Urban Renewal



At our church, we often encourage our members to bring the gospel to bear on the culture we live in, whether through working to restore the social fabric of our communities or through bringing a Christian worldview to the workplace. There are critics, how- ever, who say we should instead simply work at “being and building up the church” and avoid any efforts to change or renew culture. I’d like to offer a few biblical texts that serve as a starting point for Redeemer’s approach to this issue.


First, Jesus’ parable of the good Samaritan teaches that we are not only to love our brothers and sisters in Christ but also our neighbors (Luke 10:25–37). In Jesus’ day, the ideas of “neighbor” and “brother” were the same thing. Love and support were to be shown only to one’s own tribe, race, and faith. By making the parable’s two main figures a Jew and a Samaritan, however, Jesus drove home the fact that Christians must consider anyone at all, especially those of other races and classes, as neighbors, even if they are of another faith.

Paul follows up with the command to “do good to all people, especially to those who belong to the family of believers” (Gal. 6:10). Here Paul clearly tells believers to serve the interests of their non-Christian neighbors. The word “good” includes giving material benefits (as in the parable of the good Samaritan) out of love and desire for a person’s well-being in every way. Thus Paul calls Christians to consider and work for the common good of their neighborhood and city.

It is no wonder that Christians seeking to obey Christ and Paul over the centuries have worked to abolish

slavery, repeal child labor laws, and open voting rights to all citizens, as well as to begin thousands of pro- grams and ministries that help the poor and needy.


Second, the New Testament tells us to do absolutely everything “for the glory of God” (1 Cor. 10:31), and this includes one’s vocation and work. Work and cultural production are never neutral but are always driven by particular beliefs about what life is all about, what people are for, and what is right and wrong. In every profession, gospel beliefs will affect how we do our work. How they do so varies greatly from field to field. Sometime the differences between believer and nonbeliever are not very great in practice. But if we practice law and supervise our employees and do art in ways increasingly informed by Christian faith, it will lead at least indirectly to changing social mores and norms.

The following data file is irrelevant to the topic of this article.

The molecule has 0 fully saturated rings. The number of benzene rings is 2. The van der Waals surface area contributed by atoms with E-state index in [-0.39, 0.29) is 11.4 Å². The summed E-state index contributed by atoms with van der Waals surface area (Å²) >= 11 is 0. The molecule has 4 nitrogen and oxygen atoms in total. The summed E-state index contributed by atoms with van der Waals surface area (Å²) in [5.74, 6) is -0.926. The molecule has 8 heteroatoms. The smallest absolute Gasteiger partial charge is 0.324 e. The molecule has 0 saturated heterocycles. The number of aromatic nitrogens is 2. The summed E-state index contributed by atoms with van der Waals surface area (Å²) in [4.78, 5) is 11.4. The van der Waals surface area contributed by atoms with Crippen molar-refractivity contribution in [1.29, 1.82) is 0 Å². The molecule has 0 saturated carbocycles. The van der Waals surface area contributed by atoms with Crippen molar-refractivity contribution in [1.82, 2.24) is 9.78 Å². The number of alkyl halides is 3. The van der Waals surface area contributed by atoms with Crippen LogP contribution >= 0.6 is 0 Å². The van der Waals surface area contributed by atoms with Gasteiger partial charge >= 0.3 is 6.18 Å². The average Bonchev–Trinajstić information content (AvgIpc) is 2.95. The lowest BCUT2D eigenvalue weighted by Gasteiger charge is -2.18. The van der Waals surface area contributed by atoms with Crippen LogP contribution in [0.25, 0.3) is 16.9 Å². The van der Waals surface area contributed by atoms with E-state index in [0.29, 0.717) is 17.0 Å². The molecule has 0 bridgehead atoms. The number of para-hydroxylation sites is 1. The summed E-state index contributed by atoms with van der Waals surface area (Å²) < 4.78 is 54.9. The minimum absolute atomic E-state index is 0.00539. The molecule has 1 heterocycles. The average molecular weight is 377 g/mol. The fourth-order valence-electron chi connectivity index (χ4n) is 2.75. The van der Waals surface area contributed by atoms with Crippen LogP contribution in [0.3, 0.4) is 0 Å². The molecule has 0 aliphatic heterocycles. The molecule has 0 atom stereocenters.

Third, in Matthew 5:13–16 Jesus tells his disciples they are to be “the salt of the earth” and a “city on a hill” whose “good deeds” are a light that will lead nonbe- lievers to praise the Father in heaven. Salt dispersed into meat was a preservative, so Jesus is indicating that Christians in the world who are living lives consis- tent with the gospel keep society from deteriorating morally, socially, and culturally.

In a parallel passage (1 Peter 2:11–12), Peter says that Christians living life in the world evoke persecution in some respects and yet will nevertheless influence many pagans to “glorify God.” In his article on 1 Peter, “Soft Difference,”1 Miroslav Volf shows how this tension Peter envisioned does not fit neatly into any of the historic models of relating Christ to culture. Unlike the models that envision a “transformation of culture” or an older “Christendom” alliance of church and state, Peter expects the gospel to always be high- ly offensive and to never be embraced and accepted by the world. Unlike the models that call for with- drawal from the world and are highly pessimistic about influencing culture, Peter expects some aspects of Christian practice to be highly attractive to any pagan culture, shaping and influencing people to ”glorify God.”

The classic example of being resident aliens is in Jeremiah 29. The Jews are called both to keep their distinct religious identity, not assimilating culturally to the Babylonians, and yet to be deeply involved in the economic and cultural life of Babylon, seeing to its peace, prosperity and common good.


The commands of God—to love our neighbor, to do all our work out of a Christian worldview, and to be salt and light, working for the common good of all city residents—mean Christians will of necessity be doing

cultural renewal. People who say, “The church should not seek any impact on culture” should be asked, “Should Christians not have worked to abolish slavery?” That was a response to God’s command to love our neighbor, but it also brought massive social change.

Nevertheless, looking back over the texts I am struck by the simple fact that cultural change is always a by-product, not the main goal. The main goal is always loving service. If we love and serve our neighbors, city, and Lord, it will definitely mean social changes, but Christians must not seek to take over and control society as an end in itself. If we truly seek to serve, we will be gladly given a certain measure of influence by those around us. If we seek power directly, just to get power and make the world more like us, we will neither have influence nor be of service. Everyone around us will view us with alarm, as well they should.

1. Miroslav Volf, “Soft Difference: Theological Reflections on the Relation Between Church and Culture in 1 Peter,” Ex Auditu 10 (1994). Accessed online at (April 7, 2010).

Copyright © 2008 by Timothy Keller, Redeemer Presbyterian Church. This article first appeared in the Redeemer Report in April 2008.

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